LETTER: Over-government is killing our red meat facilities
Letter to the Editor
IN a sharp reminder of how tough the Australian red meat processing environment is at present, JBS Australia has confirmed it will close two of its flagship Australian red meat processing facilities, for different reasons.
The company’s Dinmore plant west of Brisbane – easily the largest beef processing facility in Australia, with normal daily operating capacity of 3400 head – will shut for at least a fortnight from Monday, August 24, as the processing industry continues to struggle to raise viable kills in the face of a drought-impacted livestock supply.
Further south, JBS will close its Brooklyn beef and sheep plant indefinitely.
Beef Central understands that Dinmore plant will operate for just two days next week – Tuesday and Friday being the last boning shifts – before the closure is enacted.
The company has provided no assurances that it will re-open Dinmore after the scheduled fortnight closure, however.
While the plant had a week-long maintenance shutdown in June due to the growing cattle supply crisis, the upcoming closure is the first extended mid-year closure at the site since 2014, when herd rebuilding was in full-flight and cattle became extremely scarce.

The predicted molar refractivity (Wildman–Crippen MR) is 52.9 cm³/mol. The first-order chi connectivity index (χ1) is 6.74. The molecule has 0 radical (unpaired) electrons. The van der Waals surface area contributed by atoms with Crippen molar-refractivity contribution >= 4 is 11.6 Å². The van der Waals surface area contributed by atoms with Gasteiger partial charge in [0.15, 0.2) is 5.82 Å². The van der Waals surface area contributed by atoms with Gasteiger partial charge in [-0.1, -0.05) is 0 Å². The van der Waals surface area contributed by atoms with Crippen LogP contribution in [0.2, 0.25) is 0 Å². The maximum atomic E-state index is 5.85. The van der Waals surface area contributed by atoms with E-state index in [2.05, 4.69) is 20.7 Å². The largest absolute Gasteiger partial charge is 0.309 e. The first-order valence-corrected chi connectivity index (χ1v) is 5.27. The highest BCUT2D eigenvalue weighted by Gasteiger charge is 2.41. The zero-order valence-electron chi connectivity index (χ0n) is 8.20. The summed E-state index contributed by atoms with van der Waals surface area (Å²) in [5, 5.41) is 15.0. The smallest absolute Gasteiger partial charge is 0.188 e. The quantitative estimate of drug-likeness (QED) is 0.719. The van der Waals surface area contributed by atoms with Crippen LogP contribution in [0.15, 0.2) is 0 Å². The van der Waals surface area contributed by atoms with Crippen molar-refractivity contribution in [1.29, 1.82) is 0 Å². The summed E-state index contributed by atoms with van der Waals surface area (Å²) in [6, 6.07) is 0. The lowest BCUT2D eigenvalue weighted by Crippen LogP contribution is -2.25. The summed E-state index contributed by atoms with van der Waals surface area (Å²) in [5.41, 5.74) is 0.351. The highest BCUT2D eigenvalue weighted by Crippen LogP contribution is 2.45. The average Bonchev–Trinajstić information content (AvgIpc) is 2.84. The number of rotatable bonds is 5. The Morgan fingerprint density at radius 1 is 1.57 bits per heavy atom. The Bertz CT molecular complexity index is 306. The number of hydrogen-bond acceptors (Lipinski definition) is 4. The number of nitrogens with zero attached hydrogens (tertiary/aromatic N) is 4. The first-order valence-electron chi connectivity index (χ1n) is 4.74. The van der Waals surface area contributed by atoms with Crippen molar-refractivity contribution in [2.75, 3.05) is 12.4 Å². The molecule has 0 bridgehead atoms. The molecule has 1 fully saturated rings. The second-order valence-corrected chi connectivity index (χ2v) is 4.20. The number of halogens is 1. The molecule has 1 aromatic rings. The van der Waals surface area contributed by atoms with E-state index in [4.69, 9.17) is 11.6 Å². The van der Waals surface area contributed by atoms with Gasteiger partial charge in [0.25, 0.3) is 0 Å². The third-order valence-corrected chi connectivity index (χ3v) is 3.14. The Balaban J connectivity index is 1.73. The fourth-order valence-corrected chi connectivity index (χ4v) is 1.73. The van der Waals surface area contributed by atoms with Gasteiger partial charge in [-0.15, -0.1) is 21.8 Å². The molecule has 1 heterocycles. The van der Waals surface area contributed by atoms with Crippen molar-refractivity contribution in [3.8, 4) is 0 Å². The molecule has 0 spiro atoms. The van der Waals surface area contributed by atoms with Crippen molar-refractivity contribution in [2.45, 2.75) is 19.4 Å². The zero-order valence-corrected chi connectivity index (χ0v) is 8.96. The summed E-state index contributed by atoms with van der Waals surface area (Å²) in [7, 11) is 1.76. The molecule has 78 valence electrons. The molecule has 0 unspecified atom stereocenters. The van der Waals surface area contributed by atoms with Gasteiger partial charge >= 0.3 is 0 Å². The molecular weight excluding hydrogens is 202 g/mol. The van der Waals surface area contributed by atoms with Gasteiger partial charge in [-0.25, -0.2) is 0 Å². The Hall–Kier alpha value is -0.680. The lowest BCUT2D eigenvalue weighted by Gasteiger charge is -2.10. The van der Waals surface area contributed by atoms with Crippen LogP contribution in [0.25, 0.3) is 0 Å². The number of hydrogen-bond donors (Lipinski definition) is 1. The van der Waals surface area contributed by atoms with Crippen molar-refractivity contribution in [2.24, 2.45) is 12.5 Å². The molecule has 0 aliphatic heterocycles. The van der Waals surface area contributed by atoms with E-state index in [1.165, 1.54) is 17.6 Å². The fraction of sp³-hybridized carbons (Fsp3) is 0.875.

In a clear sign of the industry-wide struggle to secure slaughter cattle supply this year, Dinmore has been operating mostly under three-day weeks since May, delivering throughput at around 50pc of plant capacity.
As a high-throughput, low-margin business, it is well known that red meat processing becomes increasingly unprofitable, as throughput levels decline.
The company told Beef Central that it had been losing money at Dinmore ‘for a long time’ this year.
The closure would have a big impact on customers, it said, with some consignments inevitably delayed by the decision.
Rates of slaughter across eastern Australia have gradually deteriorated during 2020 since the March rain event, as supply has dried up after two years of drought, pushing stock prices sharply higher.
At the same time, cattle prices overseas have declined.
In this recent article, Beef Central pointed out that Australian slaughter cattle are now the most expensive in the world.
Don Stewart, Battery Hill.